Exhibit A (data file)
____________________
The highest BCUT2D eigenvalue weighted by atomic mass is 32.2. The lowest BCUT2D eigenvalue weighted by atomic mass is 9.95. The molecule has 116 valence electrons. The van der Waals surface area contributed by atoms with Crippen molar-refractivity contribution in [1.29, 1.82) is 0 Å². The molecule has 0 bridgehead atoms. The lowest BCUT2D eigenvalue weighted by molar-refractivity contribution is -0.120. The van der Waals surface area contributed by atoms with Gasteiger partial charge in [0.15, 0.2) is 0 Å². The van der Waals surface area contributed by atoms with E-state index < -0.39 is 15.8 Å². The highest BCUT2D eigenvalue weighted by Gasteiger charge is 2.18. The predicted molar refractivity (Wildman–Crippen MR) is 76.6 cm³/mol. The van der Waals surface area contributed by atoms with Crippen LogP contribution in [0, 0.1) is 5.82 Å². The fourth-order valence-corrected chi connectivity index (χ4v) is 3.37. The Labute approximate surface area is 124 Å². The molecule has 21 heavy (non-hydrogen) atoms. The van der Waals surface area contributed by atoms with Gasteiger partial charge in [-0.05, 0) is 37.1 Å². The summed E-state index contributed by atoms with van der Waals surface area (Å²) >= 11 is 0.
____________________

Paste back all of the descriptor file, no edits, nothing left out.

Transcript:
The highest BCUT2D eigenvalue weighted by atomic mass is 32.2. The lowest BCUT2D eigenvalue weighted by atomic mass is 9.95. The molecule has 116 valence electrons. The van der Waals surface area contributed by atoms with Crippen molar-refractivity contribution in [1.29, 1.82) is 0 Å². The molecule has 0 bridgehead atoms. The lowest BCUT2D eigenvalue weighted by molar-refractivity contribution is -0.120. The van der Waals surface area contributed by atoms with Gasteiger partial charge in [0.15, 0.2) is 0 Å². The van der Waals surface area contributed by atoms with E-state index < -0.39 is 15.8 Å². The highest BCUT2D eigenvalue weighted by Gasteiger charge is 2.18. The predicted molar refractivity (Wildman–Crippen MR) is 76.6 cm³/mol. The van der Waals surface area contributed by atoms with Crippen LogP contribution in [0, 0.1) is 5.82 Å². The fourth-order valence-corrected chi connectivity index (χ4v) is 3.37. The Labute approximate surface area is 124 Å². The molecule has 21 heavy (non-hydrogen) atoms. The van der Waals surface area contributed by atoms with Gasteiger partial charge in [-0.05, 0) is 37.1 Å². The summed E-state index contributed by atoms with van der Waals surface area (Å²) >= 11 is 0.